There are no Evangelist-portraits.  Each gospel begins with a decorative headpiece; each of which has a distinct design.  The first letter of each book is a large elaborate gold initial.
            Textually, 2812 is essentially Byzantine:
            ● Matthew 16:2-3, 17:21, and 18:11 are included.  In Matthew 27:35, 2812 agrees with Byz, disagreeing with the Textus Receptus; 2812 does not have the part that mentions a prophecy-fulfillment. 
            ● Mark 1:2 reads “in the prophets,” 5:1 reads “Gadarenes,” 7:16 is included; 9:29 includes “and fasting,” 9:44 and 9:46 are both included, and Mark 16:9-20 is included. 
            ● Luke 22:43-44 is present, and so is the reference to honeycomb in 24:42. 
            ● John 1:18 reads “only-begotten Son,” John 3:13 has “who is in heaven,” and the full text of John 5:3b-4 is included.
            There are, however, some exceptions, chief of which is the non-inclusion of John 7:53-8:11.  Its text of John 3:16 is unusual.

No asterisk accompanies Mark 16:9-20.
             It has been erroneously claimed that in 2812, Mark 16:9-20 is accompanied by an asterisk to indicate scribal doubt about the passage.  No asterisk is there.  We do, however, see four other features.
            ● First, scrawled in what may be dark pencil-lead on the right, there is an abbreviated note identifying Mark 16:9-20 as Heothinon #3, that is, the third in a special cycle of eleven morning-time lections about Christ’s resurrection. 
            ● Second, at the foot of the page, there is a liturgical note, explaining to the lector how Mark 16:9 is to begin when it is read aloud in the church-service.  
            ● Third, after the end of 16:8, there is a telos-mark written in full. If this feature was seen in isolation, one might be tempted to imagine that this signified that in some exemplars, the text ended at this point.  But let this teach us the dangers of spot-checking.  When the rest of the text of 2812 is consulted, we see that a telos appears in Mark not only after 16:8, but also after 6:29, 10:31, and 15:39 (and, abbreviated, after 5:20).  A telos appears in Matthew after 2:12, 4:22, 6:6, 10:39, 11:24, 12:24, 13:12, etc.; in Luke after 1:80, 2:52, 5:32, etc.; in John after 21:25 (the end of the book) but also halfway through 7:32, and, abbreviated, after 19:24 and 19:37.  These occurrences of telos plainly represent the ends of chapters, sections, lections, or commentary-segments.  It would be arbitrary to assign special significance to its occurrence after 16:8.     
Close-up:  a symbol in the margin beside
Mark 16:9 is intended to alert the reader to the presence
of a note about this passage on the following page
.
● Fourth, alongside the beginning of Mark 16:9, there is a symbol which represents the sun, or a shooting star.  This symbol (which is also used in 2812 at Mark 6:25 and elsewhere) serves the same purpose as a footnote-number, referring the reader to material in the margin.  In this case, the matching marginalia does not appear on the same page; it is on the next page, accompanied by a recurrence of the same symbol.   The comment that accompanies the symbol consists of part of the final comment frequently found in Victor of Antioch’s commentary, beginning with the words, Παρα πλειστοις αντιγραφοις.  It may be helpful to transcribe the entire note (which also appears in the margin of minuscule 137, another manuscript that was once erroneously thought to have an asterisk accompanying Mk. 16:9-20):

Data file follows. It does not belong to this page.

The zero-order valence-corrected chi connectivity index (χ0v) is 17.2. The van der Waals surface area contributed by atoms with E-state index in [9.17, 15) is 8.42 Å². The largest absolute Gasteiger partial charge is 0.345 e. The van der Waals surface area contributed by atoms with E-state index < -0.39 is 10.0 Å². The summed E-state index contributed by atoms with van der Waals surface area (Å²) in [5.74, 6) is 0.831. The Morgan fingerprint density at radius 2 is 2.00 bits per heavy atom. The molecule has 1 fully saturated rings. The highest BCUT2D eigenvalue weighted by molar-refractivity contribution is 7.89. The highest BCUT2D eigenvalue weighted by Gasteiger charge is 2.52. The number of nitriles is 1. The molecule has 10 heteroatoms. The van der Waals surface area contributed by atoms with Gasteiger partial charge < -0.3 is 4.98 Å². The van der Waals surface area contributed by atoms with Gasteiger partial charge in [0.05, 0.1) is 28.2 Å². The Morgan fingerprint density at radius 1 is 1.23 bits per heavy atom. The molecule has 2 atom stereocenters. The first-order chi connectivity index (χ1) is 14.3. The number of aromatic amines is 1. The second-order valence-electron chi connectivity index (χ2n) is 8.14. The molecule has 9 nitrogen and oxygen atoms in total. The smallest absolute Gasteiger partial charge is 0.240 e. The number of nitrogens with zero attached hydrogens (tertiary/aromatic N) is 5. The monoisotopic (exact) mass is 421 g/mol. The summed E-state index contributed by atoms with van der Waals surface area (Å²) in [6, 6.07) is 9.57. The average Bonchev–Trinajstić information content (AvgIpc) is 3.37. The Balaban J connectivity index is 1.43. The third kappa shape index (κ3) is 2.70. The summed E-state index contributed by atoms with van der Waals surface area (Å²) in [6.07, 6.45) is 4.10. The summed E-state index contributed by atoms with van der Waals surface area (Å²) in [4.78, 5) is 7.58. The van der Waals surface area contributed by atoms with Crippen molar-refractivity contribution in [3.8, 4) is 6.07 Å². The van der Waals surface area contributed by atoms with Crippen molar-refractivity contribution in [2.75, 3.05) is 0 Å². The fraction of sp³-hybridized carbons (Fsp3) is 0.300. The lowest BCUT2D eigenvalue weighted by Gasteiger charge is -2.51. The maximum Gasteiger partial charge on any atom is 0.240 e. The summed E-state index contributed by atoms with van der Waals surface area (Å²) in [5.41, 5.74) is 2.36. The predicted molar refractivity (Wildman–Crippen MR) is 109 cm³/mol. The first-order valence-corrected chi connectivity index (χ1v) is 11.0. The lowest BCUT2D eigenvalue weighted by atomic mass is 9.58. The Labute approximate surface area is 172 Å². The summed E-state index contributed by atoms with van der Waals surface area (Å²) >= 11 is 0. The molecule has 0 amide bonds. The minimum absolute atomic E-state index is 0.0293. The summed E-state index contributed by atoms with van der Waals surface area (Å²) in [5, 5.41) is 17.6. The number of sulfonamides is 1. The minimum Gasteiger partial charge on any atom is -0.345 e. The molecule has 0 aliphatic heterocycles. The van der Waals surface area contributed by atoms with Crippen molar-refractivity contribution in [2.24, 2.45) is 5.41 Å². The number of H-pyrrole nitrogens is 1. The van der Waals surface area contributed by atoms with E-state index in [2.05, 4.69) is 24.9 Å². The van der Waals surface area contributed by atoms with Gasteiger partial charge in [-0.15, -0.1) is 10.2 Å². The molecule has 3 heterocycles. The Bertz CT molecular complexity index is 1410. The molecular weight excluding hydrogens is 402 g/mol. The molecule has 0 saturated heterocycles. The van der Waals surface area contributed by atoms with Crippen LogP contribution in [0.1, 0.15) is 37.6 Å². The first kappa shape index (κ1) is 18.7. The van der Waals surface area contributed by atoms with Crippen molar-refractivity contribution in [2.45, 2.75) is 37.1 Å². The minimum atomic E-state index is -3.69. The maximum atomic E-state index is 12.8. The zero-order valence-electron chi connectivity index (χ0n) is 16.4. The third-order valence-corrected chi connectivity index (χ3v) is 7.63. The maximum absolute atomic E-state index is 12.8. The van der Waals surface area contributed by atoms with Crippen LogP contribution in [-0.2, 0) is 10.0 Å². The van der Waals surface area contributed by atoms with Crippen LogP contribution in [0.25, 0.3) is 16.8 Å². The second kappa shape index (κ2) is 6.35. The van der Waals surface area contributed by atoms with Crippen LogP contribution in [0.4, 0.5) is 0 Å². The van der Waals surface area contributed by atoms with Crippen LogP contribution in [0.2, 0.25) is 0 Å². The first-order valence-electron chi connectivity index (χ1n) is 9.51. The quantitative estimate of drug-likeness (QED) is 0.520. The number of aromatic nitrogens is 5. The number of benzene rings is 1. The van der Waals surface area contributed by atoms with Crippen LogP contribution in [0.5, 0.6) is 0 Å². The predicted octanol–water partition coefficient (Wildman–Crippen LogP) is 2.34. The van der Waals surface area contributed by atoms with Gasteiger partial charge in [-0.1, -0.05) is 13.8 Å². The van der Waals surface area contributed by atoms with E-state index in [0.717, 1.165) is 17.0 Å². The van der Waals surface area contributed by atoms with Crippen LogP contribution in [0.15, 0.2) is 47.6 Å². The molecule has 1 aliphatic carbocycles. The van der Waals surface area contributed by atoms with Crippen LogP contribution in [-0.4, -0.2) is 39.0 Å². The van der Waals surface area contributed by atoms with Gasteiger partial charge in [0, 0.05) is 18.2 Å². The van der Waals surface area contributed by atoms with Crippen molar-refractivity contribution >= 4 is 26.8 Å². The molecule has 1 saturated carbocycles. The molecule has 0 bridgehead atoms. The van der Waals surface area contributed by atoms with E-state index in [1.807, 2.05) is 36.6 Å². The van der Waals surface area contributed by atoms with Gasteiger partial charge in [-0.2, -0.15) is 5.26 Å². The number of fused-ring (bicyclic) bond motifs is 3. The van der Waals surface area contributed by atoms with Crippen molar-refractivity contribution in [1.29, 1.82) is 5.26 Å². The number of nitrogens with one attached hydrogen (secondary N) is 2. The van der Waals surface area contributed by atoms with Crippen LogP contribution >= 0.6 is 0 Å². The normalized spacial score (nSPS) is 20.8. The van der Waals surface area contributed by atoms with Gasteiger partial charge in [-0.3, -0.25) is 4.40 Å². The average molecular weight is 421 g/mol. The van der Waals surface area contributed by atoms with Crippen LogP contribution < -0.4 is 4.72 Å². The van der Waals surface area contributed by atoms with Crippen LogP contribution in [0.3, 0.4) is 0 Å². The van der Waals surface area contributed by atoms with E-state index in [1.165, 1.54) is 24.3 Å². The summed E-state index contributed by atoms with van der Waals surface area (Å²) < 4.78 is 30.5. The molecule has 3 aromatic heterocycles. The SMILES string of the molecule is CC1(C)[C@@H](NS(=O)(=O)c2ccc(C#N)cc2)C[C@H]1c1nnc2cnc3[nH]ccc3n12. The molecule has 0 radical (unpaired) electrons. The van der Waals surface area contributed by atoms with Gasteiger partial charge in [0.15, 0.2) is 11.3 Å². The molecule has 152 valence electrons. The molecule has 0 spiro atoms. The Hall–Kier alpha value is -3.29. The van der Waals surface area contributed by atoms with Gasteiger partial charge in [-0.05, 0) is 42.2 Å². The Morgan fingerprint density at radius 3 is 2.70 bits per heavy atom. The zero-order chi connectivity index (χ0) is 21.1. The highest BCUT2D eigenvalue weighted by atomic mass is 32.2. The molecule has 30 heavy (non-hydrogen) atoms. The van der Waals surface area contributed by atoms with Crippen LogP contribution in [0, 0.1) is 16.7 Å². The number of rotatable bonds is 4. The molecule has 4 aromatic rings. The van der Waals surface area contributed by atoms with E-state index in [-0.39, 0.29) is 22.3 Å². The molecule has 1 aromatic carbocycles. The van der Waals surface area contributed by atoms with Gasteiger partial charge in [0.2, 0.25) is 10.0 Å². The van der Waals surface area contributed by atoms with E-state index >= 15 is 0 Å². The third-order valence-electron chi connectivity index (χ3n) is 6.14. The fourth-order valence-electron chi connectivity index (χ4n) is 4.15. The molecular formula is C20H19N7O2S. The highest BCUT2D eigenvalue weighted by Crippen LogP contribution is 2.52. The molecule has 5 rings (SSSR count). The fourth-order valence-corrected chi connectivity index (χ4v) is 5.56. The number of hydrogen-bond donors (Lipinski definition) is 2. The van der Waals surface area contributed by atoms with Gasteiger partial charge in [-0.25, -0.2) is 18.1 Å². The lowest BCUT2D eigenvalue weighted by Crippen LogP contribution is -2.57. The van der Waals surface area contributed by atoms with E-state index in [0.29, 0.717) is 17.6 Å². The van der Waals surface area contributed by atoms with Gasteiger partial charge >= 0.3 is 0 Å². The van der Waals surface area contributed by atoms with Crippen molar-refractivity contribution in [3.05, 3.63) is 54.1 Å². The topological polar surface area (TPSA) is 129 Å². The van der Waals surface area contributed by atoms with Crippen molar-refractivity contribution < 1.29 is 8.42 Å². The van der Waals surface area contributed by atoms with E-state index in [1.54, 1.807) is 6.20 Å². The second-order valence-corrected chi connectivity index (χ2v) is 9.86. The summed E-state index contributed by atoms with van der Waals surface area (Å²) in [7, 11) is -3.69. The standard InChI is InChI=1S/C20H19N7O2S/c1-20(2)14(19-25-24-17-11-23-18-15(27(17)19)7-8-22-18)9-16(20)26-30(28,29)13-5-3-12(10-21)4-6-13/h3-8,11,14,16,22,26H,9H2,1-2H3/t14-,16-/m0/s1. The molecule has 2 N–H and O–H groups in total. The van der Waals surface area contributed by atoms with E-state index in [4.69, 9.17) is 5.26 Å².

The note about Mark 16:9-20,
justifying the inclusion of the passage
.
This note is part of the Catena Marcum
and is found in multiple copies.
Παρα πλειστοις αντιγραφοις ου
κεινται ταυτα επιφερομενα εν τω
κατα Μαρκον ευαγγελιω ως νοθα νομι-
σαντες αυτα τινες ειναι.  Ημεις δε εξ α-
κριβων αντιγραφων ως εν πλειστοις
ευροντες αυτα, κατα το Παλαιστι-
ναιον ευαγγελιον Μαρκον ως εχει η α-
ληθεια, συντεθεικαμεν και την εν
αυτω επιφερομενην δεσποτικην
αναστασιν μετα το εφοβουντο γαρ. 

This runs as follows in English: 
“In many copies this does not appear in the Gospel of Mark, and for that reason certain individuals have considered it spurious.  But we read it in accurate copies, and have found it in many such copies.  So, based on the Palestinian Gospel of Mark, which displays the truth, we also have connected it, with its account of the Lord’s resurrection, after ‘for they were afraid.’”     
Thus, instead of finding an asterisk in 2812, we have found an annotation by someone (Victor of Antioch, or another early contributor to the catena-commentary) reacting to the statement made by Eusebius of Caesarea in Ad Marinum that one could say that the passage was not in the accurate copies, or that it was not in many copies.  (Part of Ad Marinum is the marginalia in 2812 on the page on which Mark 16:9 appears, and on the following page.) The author of the note had found the passage in many copies, and in accurate copies, and, relying on a cherished Palestinian exemplar, had proceeded to produce copies that included verses 9-20 after verse 8.
Minuscule 2812 has a lot to offer as an example of a Gospels-manuscript with a catena/commentary in the margins.  Researchers may be able to establish relationships between the Gospels-text of such manuscripts by identifying manuscripts which share the same pattern of agreements in minority-readings in both the text and in the marginalia.